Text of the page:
The following is excerpted from the Daily Signal. To read the full article, CLICK HERE.
Here are some unhappy statistics:
—In America between 1946 and 2006, the suicide rate quadrupled for males ages 15 to 24 and doubled for females the same age.
—In 1950, the suicide rate per 100,000 Americans was 11.4. In 2017, it was 14.
—According to Grant Duwe, director of research and evaluation at the Minnesota Department of Corrections, in the 1980s, there were 32 mass public shootings (which he defines as incidents in which four or more people are killed publicly with guns within 24 hours). In the 1990s, there were 42. In the first decade of this century, there were 28. In all the 1950s, when there were fewer controls on guns, there was one. Fifty years before that, in the 1900s, there were none.
—Reuters Health reported in 2019, “Suicidal thinking, severe depression and rates of self-injury among U.S. college students more than doubled over less than a decade, a nationwide study suggests.” The study co-author Jean Twenge, a psychology professor at San Diego State University, said, “It suggests that something is seriously wrong in the lives of young people.”
This data is not only applicable to Americans. As social commentator Kay Hymowitz wrote in City Journal in 2019:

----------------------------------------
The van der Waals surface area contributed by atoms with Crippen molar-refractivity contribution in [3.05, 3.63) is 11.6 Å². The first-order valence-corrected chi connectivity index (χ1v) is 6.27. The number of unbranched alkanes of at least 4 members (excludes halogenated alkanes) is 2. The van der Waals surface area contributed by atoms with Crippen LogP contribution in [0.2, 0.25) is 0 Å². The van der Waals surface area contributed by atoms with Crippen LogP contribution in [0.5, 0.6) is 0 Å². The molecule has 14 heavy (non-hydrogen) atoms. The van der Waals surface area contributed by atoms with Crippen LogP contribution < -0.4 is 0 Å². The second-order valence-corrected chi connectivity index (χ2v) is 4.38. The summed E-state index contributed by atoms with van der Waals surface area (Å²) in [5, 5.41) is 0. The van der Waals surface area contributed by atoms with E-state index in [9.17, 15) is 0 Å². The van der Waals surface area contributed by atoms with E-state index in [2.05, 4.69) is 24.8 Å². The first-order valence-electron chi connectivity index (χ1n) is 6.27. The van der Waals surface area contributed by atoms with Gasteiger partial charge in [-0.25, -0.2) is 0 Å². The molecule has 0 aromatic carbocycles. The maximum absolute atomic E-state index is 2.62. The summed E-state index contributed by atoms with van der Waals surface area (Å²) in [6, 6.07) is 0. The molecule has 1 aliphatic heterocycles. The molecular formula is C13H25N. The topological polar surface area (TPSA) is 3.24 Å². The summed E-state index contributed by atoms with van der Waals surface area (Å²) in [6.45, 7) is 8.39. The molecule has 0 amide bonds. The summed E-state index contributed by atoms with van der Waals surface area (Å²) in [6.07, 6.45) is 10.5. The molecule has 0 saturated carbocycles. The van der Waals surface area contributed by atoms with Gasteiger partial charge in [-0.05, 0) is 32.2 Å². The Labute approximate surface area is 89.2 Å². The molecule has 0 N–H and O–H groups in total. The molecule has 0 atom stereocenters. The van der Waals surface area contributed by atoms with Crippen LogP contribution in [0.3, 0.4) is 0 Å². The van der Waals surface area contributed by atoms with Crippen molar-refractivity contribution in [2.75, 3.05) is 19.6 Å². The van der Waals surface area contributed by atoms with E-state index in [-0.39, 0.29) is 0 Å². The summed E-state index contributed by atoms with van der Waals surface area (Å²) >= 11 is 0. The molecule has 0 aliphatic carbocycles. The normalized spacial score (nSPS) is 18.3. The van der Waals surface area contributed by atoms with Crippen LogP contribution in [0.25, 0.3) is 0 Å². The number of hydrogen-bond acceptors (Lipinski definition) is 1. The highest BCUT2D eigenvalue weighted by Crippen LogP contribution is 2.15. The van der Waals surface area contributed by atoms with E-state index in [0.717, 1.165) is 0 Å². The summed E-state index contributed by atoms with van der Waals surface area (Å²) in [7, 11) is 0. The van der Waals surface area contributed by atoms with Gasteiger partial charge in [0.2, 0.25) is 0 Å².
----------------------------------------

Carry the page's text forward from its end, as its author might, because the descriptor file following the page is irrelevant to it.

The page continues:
Loneliness, public-health experts tell us, is killing as many people as obesity and smoking. … Germans are lonely, the bon vivant French are lonely, and even the Scandinavians—the happiest people in the world, according to the U.N.’s World Happiness Report—are lonely, too. British Prime Minister Theresa May recently appointed a ‘Minister of Loneliness.’ … consider Japan, a country now in the throes of an epidemic of kodokushi, roughly translated as ‘lonely deaths.’ Local Japanese papers regularly publish stories about kinless elderly whose deaths go unnoticed until the telltale smell of maggot-eaten flesh alerts neighbors.
Though people have more money, better health care, better health, better housing, and more education, and live longer than at any time in history, they—especially young people—are unhappier than at any time since data collection began.
Why has this happened?
To read the full article, CLICK HERE.